Weeresinghe credits Rolet with being able to spot the contribution the MillenniumIT team was capable of making. “He found we were not only technology people but we knew the industry and it was not only Tony Weeresinghe but there was a bunch of people who were intellectual and he really liked that.” Rolet has since taking over confounded his critics in the City, who were sceptical of a Frenchman’s ability to turnaround the most laissez-faire of businesses, a stock exchange.
In parallel to getting client relationships on the mend LSE Group was also working towards deploying the Millennium Exchange trading system. Its first deployment was actually at Turquoise, the rival dark pool set up by investment banks that Rolet had acquired and merged with Baikal a LSE promoted rival pool. However the transition wasn’t glitch free either but the system is now successfully deployed. The glitches forces LSE to take longer than initially forecast to deploy Millennium Exchange at its main trading floor. After implementing better contingency plans the switchover was eventually done at LSE as well as Borsa Italiana which LSE had acquired.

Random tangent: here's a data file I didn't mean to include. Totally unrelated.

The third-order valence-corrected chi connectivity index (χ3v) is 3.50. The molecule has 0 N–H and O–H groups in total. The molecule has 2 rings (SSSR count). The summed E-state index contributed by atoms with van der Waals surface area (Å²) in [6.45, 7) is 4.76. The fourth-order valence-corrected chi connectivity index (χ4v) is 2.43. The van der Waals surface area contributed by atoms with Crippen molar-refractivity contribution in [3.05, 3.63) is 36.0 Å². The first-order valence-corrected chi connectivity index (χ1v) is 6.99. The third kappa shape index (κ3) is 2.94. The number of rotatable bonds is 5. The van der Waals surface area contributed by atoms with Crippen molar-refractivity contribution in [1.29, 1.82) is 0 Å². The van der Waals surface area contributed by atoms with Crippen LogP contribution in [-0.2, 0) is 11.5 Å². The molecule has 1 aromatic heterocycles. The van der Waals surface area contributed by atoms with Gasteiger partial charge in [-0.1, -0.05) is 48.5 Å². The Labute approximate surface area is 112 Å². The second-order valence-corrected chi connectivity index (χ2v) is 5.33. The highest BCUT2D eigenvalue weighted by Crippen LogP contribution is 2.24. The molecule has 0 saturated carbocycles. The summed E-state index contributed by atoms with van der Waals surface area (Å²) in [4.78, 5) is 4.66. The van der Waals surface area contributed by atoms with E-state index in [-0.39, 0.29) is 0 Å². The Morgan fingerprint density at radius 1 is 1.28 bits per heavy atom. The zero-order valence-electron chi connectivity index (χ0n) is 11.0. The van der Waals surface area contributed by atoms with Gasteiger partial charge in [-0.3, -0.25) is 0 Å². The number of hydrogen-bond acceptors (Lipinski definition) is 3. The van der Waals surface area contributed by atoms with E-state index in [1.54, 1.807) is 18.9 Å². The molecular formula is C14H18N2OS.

Weeresinghe says MIT has now achieved what it set out to with LSE. The exchanges partnership has swiftly turned around its survival prospects. Analysts, rightly so, credit Rolet with the turnaround, but the role played by MillenniumIT is also being appreciated. A Reuter’s survey of brokers on LSE’s market share gains has highlighted Millennium systems technological superiority as the top contributor. “Millennium saved LSE from the banks and Xavier then took many bold decisions,” explains Weeresinghe. “Currently our strength is that we have better technology, it’s easier to implement, it’s easy to manage operations and you don’t need an army of people and we are cheaper. That’s the current wave but going forward we think we have so many products that will change the business model of that exchange to become so much more profitable,” he adds.